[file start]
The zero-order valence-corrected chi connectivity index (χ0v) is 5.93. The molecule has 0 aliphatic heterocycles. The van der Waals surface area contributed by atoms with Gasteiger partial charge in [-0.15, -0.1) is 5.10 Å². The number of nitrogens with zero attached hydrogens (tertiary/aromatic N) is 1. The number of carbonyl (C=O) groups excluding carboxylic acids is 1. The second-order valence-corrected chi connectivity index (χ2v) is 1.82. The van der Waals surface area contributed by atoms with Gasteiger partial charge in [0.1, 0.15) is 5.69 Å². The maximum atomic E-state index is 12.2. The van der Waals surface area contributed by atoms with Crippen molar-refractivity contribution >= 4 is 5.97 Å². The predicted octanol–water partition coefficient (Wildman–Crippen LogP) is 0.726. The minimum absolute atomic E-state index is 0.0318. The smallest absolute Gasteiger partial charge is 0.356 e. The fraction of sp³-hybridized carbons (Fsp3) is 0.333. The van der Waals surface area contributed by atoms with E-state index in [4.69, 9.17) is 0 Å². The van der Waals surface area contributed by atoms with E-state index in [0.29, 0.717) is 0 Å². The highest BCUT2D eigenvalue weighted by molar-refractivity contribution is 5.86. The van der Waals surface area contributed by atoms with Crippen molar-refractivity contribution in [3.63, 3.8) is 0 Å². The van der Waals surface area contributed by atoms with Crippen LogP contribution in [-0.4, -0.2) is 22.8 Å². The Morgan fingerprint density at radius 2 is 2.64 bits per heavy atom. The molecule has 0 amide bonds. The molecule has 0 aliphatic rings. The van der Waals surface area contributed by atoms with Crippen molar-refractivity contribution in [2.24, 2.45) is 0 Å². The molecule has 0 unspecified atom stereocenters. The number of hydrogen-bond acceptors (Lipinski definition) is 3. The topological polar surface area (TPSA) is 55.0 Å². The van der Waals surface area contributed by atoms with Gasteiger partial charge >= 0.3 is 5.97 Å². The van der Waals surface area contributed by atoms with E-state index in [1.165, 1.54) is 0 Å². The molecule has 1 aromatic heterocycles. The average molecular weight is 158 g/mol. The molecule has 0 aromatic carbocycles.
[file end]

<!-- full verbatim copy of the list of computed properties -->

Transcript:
The zero-order valence-corrected chi connectivity index (χ0v) is 5.93. The molecule has 0 aliphatic heterocycles. The van der Waals surface area contributed by atoms with Gasteiger partial charge in [-0.15, -0.1) is 5.10 Å². The number of nitrogens with zero attached hydrogens (tertiary/aromatic N) is 1. The number of carbonyl (C=O) groups excluding carboxylic acids is 1. The second-order valence-corrected chi connectivity index (χ2v) is 1.82. The van der Waals surface area contributed by atoms with Gasteiger partial charge in [0.1, 0.15) is 5.69 Å². The maximum atomic E-state index is 12.2. The van der Waals surface area contributed by atoms with Crippen molar-refractivity contribution >= 4 is 5.97 Å². The predicted octanol–water partition coefficient (Wildman–Crippen LogP) is 0.726. The minimum absolute atomic E-state index is 0.0318. The smallest absolute Gasteiger partial charge is 0.356 e. The fraction of sp³-hybridized carbons (Fsp3) is 0.333. The van der Waals surface area contributed by atoms with E-state index in [4.69, 9.17) is 0 Å². The van der Waals surface area contributed by atoms with E-state index in [0.29, 0.717) is 0 Å². The highest BCUT2D eigenvalue weighted by molar-refractivity contribution is 5.86. The van der Waals surface area contributed by atoms with Crippen molar-refractivity contribution in [3.63, 3.8) is 0 Å². The van der Waals surface area contributed by atoms with Crippen LogP contribution in [-0.4, -0.2) is 22.8 Å². The Morgan fingerprint density at radius 2 is 2.64 bits per heavy atom. The molecule has 0 amide bonds. The molecule has 0 aliphatic rings. The van der Waals surface area contributed by atoms with Crippen molar-refractivity contribution in [2.24, 2.45) is 0 Å². The molecule has 0 unspecified atom stereocenters. The number of hydrogen-bond acceptors (Lipinski definition) is 3. The topological polar surface area (TPSA) is 55.0 Å². The van der Waals surface area contributed by atoms with Gasteiger partial charge >= 0.3 is 5.97 Å². The van der Waals surface area contributed by atoms with E-state index in [1.165, 1.54) is 0 Å². The molecule has 1 aromatic heterocycles. The average molecular weight is 158 g/mol. The molecule has 0 aromatic carbocycles.